The book covers primary types of anxiety and anxiety disorders, their causes, developmental trends and modern methods of treatment. The book discusses their neurocognitive models, neurobiological mechanisms and non-medicated methods of treatment, as well as the certain cognitive behavioural therapy techniques for anxiety and related disorders. This book aims at assisting people, who want to overcome their anxiety and anxiety disorders with or without professional help. It is also a useful guide for mental health specialists and professionals in treating patients in related fields (psychologists, therapists, psychiatrists, neurologists, social workers and educators). The book is the product of the author’s professional activities and personal experience.
This book is about anxiety and anxiety disorders, as well as ways of, let’s say, overcoming or treating them. Why “let’s say?” Because terms “overcome” and “treat” are more applicable when talking about illnesses or, for instance, an enemy, but not as much anxiety or even phobias. Is this surprising? You will naturally ask “then what is anxiety if not an illness, or, let’s say, an enemy, which definitely needs to be treated, defeated, overcome, and so on, and so forth?” And the specialist inside you will object. “Wait a second! Why, then, mental health guidebooks and manuals define those as disorders? Why do psychiatrists and neurologists even prescribe medicine for them?” However, my experience in counseling and psychotherapy constantly keep telling me something else louder and louder (maybe even misleading me, who knows?).
Yes, all these manifestations, which are called anxiety disorders, represent a problem and from the clinical point of view: it is justified to call them “disorders” (but by no means an illness). But in terms of causality, understanding and handling them, those are nothing but a natural emphasis on normal mental processes that comes about as a result of a combination of personality traits (nervous system types, hormonal changes in the body, physiological condition, value system, scenarios for the future and others) and various external environmental factors (stress, loss and such). This combination can also cause anxiety. Thus, as a result of this combination that causes anxiety, one’s brain shifts from a normal mode to anxiety mode (especially typical for Generalized Anxiety Disorder.) . And a brain functioning in anxiety mode is more sensitive to external factors, the environment, one’s own body changes, anything new, and any tiny danger. This can be explained by the fact that the brain wants to protect us and keep us from possible danger through worry and fear and sometimes even anxiety.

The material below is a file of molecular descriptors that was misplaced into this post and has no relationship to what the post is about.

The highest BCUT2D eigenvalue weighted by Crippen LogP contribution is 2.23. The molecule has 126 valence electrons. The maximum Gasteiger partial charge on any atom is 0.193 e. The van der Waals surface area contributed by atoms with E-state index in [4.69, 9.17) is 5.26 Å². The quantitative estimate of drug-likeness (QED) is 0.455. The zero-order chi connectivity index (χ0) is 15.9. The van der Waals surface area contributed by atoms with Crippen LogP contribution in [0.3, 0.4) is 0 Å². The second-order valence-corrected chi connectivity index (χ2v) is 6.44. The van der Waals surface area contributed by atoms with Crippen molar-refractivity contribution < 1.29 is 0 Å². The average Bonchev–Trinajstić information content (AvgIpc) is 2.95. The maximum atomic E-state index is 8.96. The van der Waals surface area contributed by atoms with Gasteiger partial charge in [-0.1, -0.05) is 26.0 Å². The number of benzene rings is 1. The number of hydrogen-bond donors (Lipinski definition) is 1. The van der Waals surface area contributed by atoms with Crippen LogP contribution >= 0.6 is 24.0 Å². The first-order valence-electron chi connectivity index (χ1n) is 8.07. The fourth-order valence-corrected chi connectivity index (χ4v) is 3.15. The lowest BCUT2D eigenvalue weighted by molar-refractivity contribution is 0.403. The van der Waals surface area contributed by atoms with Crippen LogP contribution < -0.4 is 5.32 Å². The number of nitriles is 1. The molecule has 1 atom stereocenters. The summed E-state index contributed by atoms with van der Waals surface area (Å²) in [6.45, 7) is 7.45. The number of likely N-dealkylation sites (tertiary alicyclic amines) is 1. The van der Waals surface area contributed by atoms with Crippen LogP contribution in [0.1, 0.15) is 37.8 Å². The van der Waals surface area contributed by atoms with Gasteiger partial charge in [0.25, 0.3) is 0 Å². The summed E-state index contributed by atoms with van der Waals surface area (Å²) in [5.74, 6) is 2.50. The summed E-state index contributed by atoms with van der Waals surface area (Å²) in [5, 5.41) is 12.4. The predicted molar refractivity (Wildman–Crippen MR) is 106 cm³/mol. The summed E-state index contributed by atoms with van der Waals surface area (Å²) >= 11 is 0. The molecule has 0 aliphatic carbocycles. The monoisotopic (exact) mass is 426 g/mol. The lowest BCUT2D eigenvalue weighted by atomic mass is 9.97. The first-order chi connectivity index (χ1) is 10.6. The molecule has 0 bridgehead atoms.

In these very conditions, phenomena that are usually called anxiety disorders can come about. Fears and phobias, obsessions and compulsions, panic and generalized anxiety are the main manifestations of the phenomena mentioned above.
In short, it is not as complex as it may seem from the first glance. However, by covering each of those manifestations one by one I will try to present them in greater detail. In the end, I will offer descriptions of a few methods and therapy techniques for overcoming anxiety and anxiety disorders. Before that, however, we will take a closer look at the mechanisms of how anxiety occurs and develops.
- Peer Review: Ani Kalayjian, Ed.D., Adjunct Professor of Psychology at Teachers College, Columbia University
- Cover Design: Mariam Grigoryan
Recommended by Harmand Hilfmann™ School of Professional Psychology